Chronicle Series/Focus


Focus May Be the Most Important Skill in Fund Raising
By Yosef I. Abramowitz

“Hey, sexy,” my new executive assistant’s voice blared into the phone to Sandy Cardin, executive director of the Charles and Lynn Schusterman Family Foundation. “Are you ready to speak with Yossi?”

Barbara Burg’s unrepentant chutzpah didn’t bother Mr. Cardin at all — in fact, he knew her well, as do many of the people our organization works with, since she spent more than a dozen years working at the United Jewish Appeal.

But Barbara’s background is not her only asset. She has been our organization’s secret weapon, and essential to the reorganization of our fund-raising operation — one that puts me, as CEO, at center stage.

The year before Barbara came, I’d become the Murphy Brown of Jewish life, burning through several assistants who failed to tame my impossible schedule, creative impulses, idealistic inclinations, spontaneous visioning, and unwieldy to-do list. Barbara, with her powerful voice, no-nonsense grandmotherly manner, New York attitude, and disciplinarian aspirations seemed to crave the challenge.

“You are mine,” she often calls out in a voice that is half Arnold Schwarzenegger, half Liza Minnelli. “Sit!” she directs, and I, who have stood up to presidents and prime ministers, KGB agents and Ethiopian gunmen, Palestinian militants and Israeli generals, hesitantly take my place, as we go through our latest incarnation of my to-do and call lists.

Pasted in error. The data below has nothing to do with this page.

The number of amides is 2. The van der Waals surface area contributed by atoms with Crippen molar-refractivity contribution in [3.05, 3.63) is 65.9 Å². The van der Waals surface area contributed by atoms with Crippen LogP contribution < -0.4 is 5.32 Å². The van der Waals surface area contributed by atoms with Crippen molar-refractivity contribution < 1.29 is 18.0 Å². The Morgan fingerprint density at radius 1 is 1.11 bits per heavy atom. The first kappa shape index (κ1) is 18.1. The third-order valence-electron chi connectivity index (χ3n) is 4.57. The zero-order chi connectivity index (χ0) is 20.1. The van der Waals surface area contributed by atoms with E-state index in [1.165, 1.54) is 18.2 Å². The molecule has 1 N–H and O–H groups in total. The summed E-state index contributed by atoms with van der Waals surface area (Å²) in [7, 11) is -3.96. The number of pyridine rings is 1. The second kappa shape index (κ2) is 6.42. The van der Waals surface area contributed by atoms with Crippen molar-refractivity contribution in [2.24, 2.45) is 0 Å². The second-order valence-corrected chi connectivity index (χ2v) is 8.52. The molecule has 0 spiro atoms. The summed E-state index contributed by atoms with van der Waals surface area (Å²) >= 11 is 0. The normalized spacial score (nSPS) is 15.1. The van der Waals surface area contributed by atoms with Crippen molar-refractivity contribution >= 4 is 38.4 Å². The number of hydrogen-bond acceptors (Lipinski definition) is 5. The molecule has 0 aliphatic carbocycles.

I keep wrestling with the evolution of my own role within the organization. In the early years, my passion, informality, and quick-moving pace defined not only the way I work, but also the culture of the charity. And it served us well in our first four years of lightning growth.

Thankfully, however, the board realized that the pace of growth and the way in which I was managing the organization was unsustainable in the long run. They stepped in. They could see that I, as a 37-year-old CEO, was not yet equipped to deal with the situation. I felt like Houdini trying to wiggle out of chains underwater, and that I was going to drown and take the organization with me. But then a new supporter came forward to point out that I don’t always have to contort and struggle to throw off the chains. I simply had to find and use the right key and learn to focus on specific fund-raising tasks.

One of the keys was understanding the importance of relationships. Marcella Kanfer, a bright and energetic business-development professional, had joined our organization a year earlier and successfully led many of our most ambitious endeavors. Her family happens to run GOJO Industries, a major manufacturer of skin-care projects, and, as it turns out, a company that is willing to provide pro bono management advice to a select number of charities. Marcella arranged for us to be one of the company’s beneficiaries.